PBS Kids has a really great website  about Braille centered around Arthur and his blind friend. While some of the activities I thought were a little young for these clue hunters, I did print out the alphabet and translations. I then borrowed some braille books and their print counterparts for the kids to look at and compare. Any Harry Potter title makes a big impression, as they have to be printed in Braille in numerous volumes. I also provided pencils and Braille grids so the children could experiment with making their own Braille.

One word of caution if you’re planning on duplicating this program is try to alternate the “active” and “inactive” stations. If you’ll notice, after they finished the first three stations, groups did a lot of sitting, which the boys had a hard time coping with. Most of the girls seemed okay with the arrangement.

Has anyone else tried programming for the 39 Clues series, and if so what have you done for your die-hard fans?

Storm Warning

Title: Storm Warning
Series: 39 Clues
Author: Linda Sue Park
ISBN: 9780545090674
Pages: 190 pages
Publisher/Date: Scholastic, c2010.
Release Date: May 25, 2010

While he waited, Dan checked his phone messages. He frowned as he listened. “Hamilton called,” he said to Amy after he closed the phone.
“What did he want?”
Dan shook his head. “The signal was terrible, he kept cutting in and out. But”–he looked around suspiciously–”somehow his dad already knew where we were going.”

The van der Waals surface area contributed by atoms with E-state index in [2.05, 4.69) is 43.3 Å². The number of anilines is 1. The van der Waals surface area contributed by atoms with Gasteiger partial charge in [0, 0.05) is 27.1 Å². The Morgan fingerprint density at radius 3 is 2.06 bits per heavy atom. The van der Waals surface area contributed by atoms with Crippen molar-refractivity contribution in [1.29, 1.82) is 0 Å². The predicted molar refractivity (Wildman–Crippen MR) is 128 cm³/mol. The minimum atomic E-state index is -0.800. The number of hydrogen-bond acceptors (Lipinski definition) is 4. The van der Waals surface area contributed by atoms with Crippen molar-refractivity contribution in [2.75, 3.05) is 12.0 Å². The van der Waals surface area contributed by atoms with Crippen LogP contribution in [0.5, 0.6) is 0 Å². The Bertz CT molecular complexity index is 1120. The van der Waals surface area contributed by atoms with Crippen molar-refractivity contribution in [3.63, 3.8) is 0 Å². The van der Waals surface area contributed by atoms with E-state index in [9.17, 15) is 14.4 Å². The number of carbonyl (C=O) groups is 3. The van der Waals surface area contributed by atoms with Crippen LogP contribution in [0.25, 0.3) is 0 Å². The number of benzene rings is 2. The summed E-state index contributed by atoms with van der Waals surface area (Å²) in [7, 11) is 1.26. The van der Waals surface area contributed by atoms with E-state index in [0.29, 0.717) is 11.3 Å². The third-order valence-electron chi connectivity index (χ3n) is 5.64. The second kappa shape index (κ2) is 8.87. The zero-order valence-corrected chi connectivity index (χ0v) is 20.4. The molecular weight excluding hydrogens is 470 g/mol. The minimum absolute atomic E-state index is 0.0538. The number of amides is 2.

Amy gasped. “How is that possible? We didn’t even know where we were going until, like, five minutes ago! And the only other person–” She stopped, her eyes wide.
“While she was in the bathroom!” Dan exclaimed.
Together they turned and stared at Nellie’s back as she stood at the ticket counter. (6)

Dan and Amy Cahill have had their suspicions about Nellie’s loyalty for a while, and they finally confront her on their way to the Bahamas. Retracing the life of female pirate Ann Bonny, Dan and Amy discover another long-time friend of Grandmother Grace’s who sets out to help them. But the Kabras are right behind them, and Dan and Amy set out to trap them once and for all. It has disastrous results, and ends in a death by quick sand. They’re not the only ones interested in confronting the Cahills, as the man in black is quickly gaining, and he has the most revealing information yet.